I was in the checkout line at the store a couple weeks ago, and the very large woman in front of me was buying two dozen Hostess honey buns. I probably wouldn’t have noticed except that she and her three obese daughters were complaining very loudly to the clerk that their brother, who was not with them, would not eat anything else. Just out of curiosity, I looked up the nutrition information on the ‘ol Hostess honey bun: 310 calories, 23% of your daily fat intake; 40% of your saturated fat; 1 gram of fiber; 3 grams of protein; 250 milligrams of calcium. I can only imagine what that poor child looks like and how he feels.
Whoever gave him that first honey bun should be sent to jail. And the family who continues to provide him with them should be sent there too. I bet if there were no honey buns in the house, he’d eat something else after a while. Maybe even a piece of fruit!
Everywhere I go, I see obese children, and it breaks my heart. It is not their fault. Americans are constantly being told that we are too heavy and that we are making our children fat, but for various reasons, most people aren’t hearing the messages. At least not the entire messages.
Take my parents, for example. When they were both diagnosed with Type II diabetes, they talked to a dietician. Now I was not with them, but I am sure she gave them lots of good advice. I don’t know. But I do know what they heard because they tell me all the time:
- Ice cream is not bad for you. (I bet the dietician said “in small quantities,” but my dad didn’t hear that part.)
- Cake is okay without the icing. (My mom will eat 2 icing-less pieces and then a third, smaller one, with the icing.)
- Fruit has too much sugar. (They avoid most of it like the plague.)
That’s it. That’s what they heard, and they repeat it like gospel any time I dare open my mouth to express concern about their choices. My best friend’s mother has been doing the same thing for years. She lost a toe last year.
So why do so many people hear the wrong pieces of information when they’re being bombarded with it daily? Well, in the case of my parents and my best friend’s mom, I think part of it is their generation. They’re Baby Boomers, and they are quite used to breaking the rules and getting what they want. If they want a chocolate chip cookie, by God, they’ll have one because their parents fought World War II to preserve their right to that chocolate chip cookie. Yeah, well, I have a right to Social Security and Medicare, but I’m not going to get them because the Baby Boomers will have spent it all on medication and treatments to alleviate all the diet-related ailments they’ve brought on themselves.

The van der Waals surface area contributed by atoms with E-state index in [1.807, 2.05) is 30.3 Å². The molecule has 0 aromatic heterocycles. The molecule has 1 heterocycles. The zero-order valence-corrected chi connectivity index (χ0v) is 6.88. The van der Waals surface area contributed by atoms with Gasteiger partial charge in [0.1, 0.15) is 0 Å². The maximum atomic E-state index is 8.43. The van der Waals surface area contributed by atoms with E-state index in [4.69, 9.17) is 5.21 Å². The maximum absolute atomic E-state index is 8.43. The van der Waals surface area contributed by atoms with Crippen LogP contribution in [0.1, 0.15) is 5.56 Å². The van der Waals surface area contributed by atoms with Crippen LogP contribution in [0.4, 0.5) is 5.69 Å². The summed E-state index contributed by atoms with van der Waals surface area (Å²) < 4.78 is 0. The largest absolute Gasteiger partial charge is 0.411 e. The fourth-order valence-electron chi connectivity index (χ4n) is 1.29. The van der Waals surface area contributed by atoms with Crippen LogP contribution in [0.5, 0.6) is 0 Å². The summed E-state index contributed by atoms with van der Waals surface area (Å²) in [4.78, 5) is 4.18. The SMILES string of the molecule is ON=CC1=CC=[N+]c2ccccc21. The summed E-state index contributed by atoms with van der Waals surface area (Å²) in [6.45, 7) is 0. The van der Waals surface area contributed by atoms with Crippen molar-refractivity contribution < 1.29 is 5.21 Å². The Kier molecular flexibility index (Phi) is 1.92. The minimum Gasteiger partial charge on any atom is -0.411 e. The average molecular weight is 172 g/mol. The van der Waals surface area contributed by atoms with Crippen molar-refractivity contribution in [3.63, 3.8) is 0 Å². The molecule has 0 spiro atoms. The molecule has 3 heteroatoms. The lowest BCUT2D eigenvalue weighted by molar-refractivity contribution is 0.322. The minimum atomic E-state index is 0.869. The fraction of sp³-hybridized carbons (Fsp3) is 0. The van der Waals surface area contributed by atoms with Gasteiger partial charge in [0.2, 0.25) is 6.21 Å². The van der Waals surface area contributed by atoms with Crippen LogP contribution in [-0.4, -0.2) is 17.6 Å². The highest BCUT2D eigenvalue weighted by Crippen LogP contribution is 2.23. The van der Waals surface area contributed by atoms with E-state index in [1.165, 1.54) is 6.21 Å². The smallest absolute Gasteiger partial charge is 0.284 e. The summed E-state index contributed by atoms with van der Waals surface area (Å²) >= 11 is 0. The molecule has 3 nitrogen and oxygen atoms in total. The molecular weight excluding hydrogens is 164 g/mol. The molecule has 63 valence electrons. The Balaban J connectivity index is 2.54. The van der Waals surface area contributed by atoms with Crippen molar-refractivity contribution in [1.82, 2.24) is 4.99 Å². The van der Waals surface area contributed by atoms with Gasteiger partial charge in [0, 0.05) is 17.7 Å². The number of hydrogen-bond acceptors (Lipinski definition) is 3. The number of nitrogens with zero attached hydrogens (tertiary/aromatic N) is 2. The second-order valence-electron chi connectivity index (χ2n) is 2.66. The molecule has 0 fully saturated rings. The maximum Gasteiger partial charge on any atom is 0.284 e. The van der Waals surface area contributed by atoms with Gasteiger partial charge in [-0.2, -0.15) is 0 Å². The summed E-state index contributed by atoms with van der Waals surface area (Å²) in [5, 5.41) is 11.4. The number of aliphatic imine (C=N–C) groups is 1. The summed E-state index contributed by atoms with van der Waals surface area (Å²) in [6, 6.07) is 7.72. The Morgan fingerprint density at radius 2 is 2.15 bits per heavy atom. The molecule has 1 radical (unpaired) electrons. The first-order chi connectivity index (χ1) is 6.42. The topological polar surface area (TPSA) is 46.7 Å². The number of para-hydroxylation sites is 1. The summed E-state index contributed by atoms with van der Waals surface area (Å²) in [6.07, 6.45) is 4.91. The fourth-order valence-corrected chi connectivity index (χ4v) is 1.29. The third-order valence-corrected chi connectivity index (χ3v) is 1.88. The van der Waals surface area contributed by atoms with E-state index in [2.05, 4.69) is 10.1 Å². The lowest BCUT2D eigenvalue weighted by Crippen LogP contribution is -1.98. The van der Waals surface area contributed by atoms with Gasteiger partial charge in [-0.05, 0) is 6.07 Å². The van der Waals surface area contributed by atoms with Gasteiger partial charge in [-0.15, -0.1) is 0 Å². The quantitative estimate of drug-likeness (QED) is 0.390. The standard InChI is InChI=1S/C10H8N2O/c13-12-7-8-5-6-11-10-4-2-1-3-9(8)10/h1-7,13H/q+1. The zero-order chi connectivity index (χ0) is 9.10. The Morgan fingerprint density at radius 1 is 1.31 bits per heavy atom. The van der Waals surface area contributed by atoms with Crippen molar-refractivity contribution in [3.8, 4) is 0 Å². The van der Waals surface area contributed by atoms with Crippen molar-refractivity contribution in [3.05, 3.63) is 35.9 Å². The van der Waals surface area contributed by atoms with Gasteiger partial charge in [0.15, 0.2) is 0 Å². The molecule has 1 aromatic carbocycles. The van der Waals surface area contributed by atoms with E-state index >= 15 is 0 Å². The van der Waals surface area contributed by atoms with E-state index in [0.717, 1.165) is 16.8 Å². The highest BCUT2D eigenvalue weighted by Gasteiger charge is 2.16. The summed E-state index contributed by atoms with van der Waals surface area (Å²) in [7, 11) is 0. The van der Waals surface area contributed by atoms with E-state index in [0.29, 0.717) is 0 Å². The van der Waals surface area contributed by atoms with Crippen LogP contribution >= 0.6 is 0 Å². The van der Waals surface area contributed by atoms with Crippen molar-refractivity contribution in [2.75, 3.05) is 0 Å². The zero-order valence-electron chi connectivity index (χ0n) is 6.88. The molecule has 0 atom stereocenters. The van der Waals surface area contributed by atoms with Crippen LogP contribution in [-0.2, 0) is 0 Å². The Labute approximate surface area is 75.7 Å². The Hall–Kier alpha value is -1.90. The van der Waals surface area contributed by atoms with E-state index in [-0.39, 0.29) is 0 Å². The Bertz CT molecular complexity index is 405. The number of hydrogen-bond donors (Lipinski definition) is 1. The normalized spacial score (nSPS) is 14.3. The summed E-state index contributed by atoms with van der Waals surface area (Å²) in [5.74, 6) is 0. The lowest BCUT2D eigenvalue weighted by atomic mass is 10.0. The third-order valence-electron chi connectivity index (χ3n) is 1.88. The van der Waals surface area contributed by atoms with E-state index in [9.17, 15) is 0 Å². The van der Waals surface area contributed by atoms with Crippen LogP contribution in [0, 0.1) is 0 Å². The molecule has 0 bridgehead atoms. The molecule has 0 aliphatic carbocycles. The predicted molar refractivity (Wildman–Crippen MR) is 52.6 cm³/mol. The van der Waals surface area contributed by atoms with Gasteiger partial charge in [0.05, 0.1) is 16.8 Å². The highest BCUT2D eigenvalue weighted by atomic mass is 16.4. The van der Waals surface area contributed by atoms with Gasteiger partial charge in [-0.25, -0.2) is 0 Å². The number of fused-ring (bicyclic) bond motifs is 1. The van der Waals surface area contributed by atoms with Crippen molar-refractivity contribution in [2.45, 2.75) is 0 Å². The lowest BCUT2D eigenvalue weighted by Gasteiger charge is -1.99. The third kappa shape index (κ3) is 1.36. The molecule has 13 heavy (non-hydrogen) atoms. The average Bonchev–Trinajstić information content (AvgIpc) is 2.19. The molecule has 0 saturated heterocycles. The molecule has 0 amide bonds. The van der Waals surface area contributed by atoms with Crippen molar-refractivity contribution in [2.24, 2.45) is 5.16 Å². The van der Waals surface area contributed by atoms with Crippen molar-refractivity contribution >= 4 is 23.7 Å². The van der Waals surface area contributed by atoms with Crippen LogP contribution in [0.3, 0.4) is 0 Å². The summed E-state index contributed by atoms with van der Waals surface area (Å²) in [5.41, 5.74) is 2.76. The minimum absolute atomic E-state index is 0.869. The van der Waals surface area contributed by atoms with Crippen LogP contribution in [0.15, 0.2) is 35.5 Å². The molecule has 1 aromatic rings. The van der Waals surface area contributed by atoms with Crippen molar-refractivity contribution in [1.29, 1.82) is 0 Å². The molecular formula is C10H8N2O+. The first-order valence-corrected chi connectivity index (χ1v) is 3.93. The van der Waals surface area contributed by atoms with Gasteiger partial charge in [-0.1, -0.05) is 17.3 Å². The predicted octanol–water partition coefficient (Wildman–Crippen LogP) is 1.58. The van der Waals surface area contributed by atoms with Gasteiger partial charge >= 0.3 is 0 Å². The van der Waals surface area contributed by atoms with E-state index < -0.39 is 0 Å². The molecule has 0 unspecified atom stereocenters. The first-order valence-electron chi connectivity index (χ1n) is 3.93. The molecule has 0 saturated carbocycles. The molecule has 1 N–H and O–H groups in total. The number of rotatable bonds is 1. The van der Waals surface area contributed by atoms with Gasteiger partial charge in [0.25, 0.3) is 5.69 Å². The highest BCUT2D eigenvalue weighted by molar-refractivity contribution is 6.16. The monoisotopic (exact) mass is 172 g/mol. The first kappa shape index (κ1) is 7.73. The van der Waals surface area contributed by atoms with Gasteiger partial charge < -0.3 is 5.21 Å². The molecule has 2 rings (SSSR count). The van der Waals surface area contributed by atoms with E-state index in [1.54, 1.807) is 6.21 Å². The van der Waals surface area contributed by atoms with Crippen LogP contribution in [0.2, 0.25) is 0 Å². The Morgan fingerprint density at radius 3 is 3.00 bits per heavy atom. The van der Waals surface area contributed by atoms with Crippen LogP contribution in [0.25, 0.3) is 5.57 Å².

For other people, I believe obesity is an eating disorder brought on by various situations. But it seems to manifest itself a lot like bulimia, which is a disorder of equivalents. Bulimics believe that if they ingest 6 ounces of food, they must expel 6 ounces. So they weigh their feces or their vomit to make sure that what they’ve expelled equals what they have taken in. Many of the overweight people I know seem to make the same kind of “equivalents” mistake; they believe that 6 ounces of chocolate pudding is equivalent to 6 ounces of broccoli. They skip the salad at dinner and get cheesecake instead, and they are very honestly mystified by the fact that they are fat and the salad-eater next to them is not.
Another big part of the problem is the “weight loss” industry. Lots of companies are more than willing to take advantage of people who are confused, frustrated, and depressed. People who want to feed their addiction to fat are told that the low-carb diet will work for them. People who want to keep eating sugar are told that the low-fat diet is the way to go. People who are too busy or don’t like to cook or hate vegetables or don’t want to exercise are given all sorts of options and told they can lose weight. These companies don’t really care if anyone loses weight on their products, as long as people buy them. And they do. Because people have forgotten (or don’t want to face) one basic principle, the very simple principle by which absolutely anyone can lose weight: you must burn off more calories than you take in.
And a calorie is a calorie is a calorie. That’s the great thing about mathematical science. It does not engage in philosophy, psychology, or faith. It’s all about the numbers, baby. If you take in 500 calories, you better burn off 500. It doesn’t matter whether those calories came from 4 and a half bananas, one order of French fries or one piece of chocolate cheesecake. And it doesn’t matter whether you burn them off doing aerobics or yoga or tap-dancing. A calorie is a unit of energy. Period. Eat one, burn one. Very simple.
Of course, it’s not that simple for most people. I have been surrounded by overweight people my entire life. My mother and most of her friends have been obese for decades. My sister is overweight. Four of my best friends have weight problems.
And I’m certainly not the size 3 I was at 16, although I’m considered thin in most of my social circles. It’s relative. I’m actually about 20 pounds overweight for my 5’8″ frame and have been for years. But I do not have an eating disorder. I know exactly why I’m 20 pounds overweight; I’ve eaten 70,000 more calories than I’ve burned off. 70,000! That’s a lot. But my godmother was about 400 pounds overweight, and I know many people who are 200 or 300 pounds overweight. 100 pounds=350,000 calories. That’s a lot of honey buns. (1129, to be precise.)